We recently got Scottish Widows' guide to contracting out (via personal pensions started before June 4, 2001) for the 2002/03 tax year.
Then we got another guide to contracting out, this one in respect of personal pensions started on or after June 4, 2001.
Then we got a third one, this in respect of stakeholder pensions although this one seems to bear identical age bands to the second guide. All figures are based on the assumption of standard commission (whatever that is for pensions these days) so presumably the age bands shift a little if the IFA takes something other than standard commission.
If standard commission is not taken, presumably, the IFA will charge his client a fee (each year) to advise him on whether he should remain contracted out and, if so, for how many years or whether he should now contract back in.
He will also outline just how the mechanics of contracting out work, the structure and workings of Serps and the SSP and how likely the assumptions on which his advice is based are likely to pan out in practice (extremely unlikely).
Just to confuse matters, various other insurers working on the same data seem to come up with different pivotal ages. Of course, the whole lot is undermined by the following important notes:
“We may change these assumptions in the future. Our assumptions do not directly correspond to those used for illustrations which are prescribed by the FSA [as if the FSA might have a better idea than anyone else anyway] or with those used by the Government Actuary in calculating rebate levels [with which the Government is constantly tinkering].”
Then, of course, we also have means testing on the way, so any entitlement to benefits under either Serps or the SSP will probably be denied to all but society's financial dreg ends anyway.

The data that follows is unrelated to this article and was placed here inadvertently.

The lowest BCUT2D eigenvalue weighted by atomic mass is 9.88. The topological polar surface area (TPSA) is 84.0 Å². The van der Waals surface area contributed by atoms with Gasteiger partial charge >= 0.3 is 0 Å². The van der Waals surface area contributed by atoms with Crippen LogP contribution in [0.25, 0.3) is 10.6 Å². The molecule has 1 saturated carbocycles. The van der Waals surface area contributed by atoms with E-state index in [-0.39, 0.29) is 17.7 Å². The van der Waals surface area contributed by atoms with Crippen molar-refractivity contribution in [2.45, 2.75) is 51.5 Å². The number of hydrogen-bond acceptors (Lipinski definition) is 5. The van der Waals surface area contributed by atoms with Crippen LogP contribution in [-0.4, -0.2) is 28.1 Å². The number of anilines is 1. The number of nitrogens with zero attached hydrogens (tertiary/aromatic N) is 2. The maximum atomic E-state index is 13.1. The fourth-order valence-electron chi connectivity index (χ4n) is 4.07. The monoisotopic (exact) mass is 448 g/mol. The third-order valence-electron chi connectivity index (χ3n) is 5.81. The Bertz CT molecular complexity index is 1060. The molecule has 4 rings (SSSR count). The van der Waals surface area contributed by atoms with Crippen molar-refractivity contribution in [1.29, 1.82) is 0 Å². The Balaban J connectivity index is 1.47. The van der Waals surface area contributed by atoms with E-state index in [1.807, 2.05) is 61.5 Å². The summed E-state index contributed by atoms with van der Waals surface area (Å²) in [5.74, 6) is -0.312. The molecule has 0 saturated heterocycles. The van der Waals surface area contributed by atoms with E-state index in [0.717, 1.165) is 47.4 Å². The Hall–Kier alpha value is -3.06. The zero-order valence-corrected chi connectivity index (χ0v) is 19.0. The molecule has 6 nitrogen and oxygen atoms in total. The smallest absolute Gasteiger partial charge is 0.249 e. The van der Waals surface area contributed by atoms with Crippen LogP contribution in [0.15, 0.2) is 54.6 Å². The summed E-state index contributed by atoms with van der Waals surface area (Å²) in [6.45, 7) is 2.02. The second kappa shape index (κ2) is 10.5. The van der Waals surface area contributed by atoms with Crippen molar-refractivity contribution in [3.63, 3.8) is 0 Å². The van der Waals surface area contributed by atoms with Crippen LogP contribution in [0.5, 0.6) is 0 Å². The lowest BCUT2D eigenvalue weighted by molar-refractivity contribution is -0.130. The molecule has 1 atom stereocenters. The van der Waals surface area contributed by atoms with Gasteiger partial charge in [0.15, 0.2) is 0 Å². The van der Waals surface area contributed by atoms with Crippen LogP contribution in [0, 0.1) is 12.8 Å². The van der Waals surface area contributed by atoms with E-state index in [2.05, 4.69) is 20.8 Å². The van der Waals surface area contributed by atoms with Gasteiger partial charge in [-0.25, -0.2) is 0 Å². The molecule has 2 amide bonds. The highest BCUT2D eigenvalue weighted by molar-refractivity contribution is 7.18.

To my mind, only one message emerges with any clarity from this timeand money-wasting farce – get out now and stay out for ever because the only thing of which we can be sure is that the Government cannot means test out-of-reach money in your own personal pension.
Turning to Doug Brodie's letter in the January 16 edition of Money Marketing, he states that life companies like to think they know what IFAs do but that they don't. I agree. There is another group of people who do not know. In fact, they appear to have less idea of what IFAs do than life companies. Even more gallingly, we are forced to pay extortionate levies for their very existence, not to mention all those hefty directors' bonuses and sever-ance settlements.
The body in question is itself completely unregulated and even has statutory immunity from prosecution. Amazing. While we are on the subject, much speculation abounds over the pending early departure of Howard Davies from his post as top dog at the FSA. Is he jumping or is he being pushed?
My view is probably the former and that, if Sir Howard gave a candid reply to the question, he might well say that considering the material at his disposal, it would have been a minor miracle for anyone else to have done any better.
Unfortunately for the rest of us, the material in question (of whatever hue you feel inclined to accord it) remains firmly ensconced at Canary Wharf. And there is the rub.
WDS Independent Financial Advisers,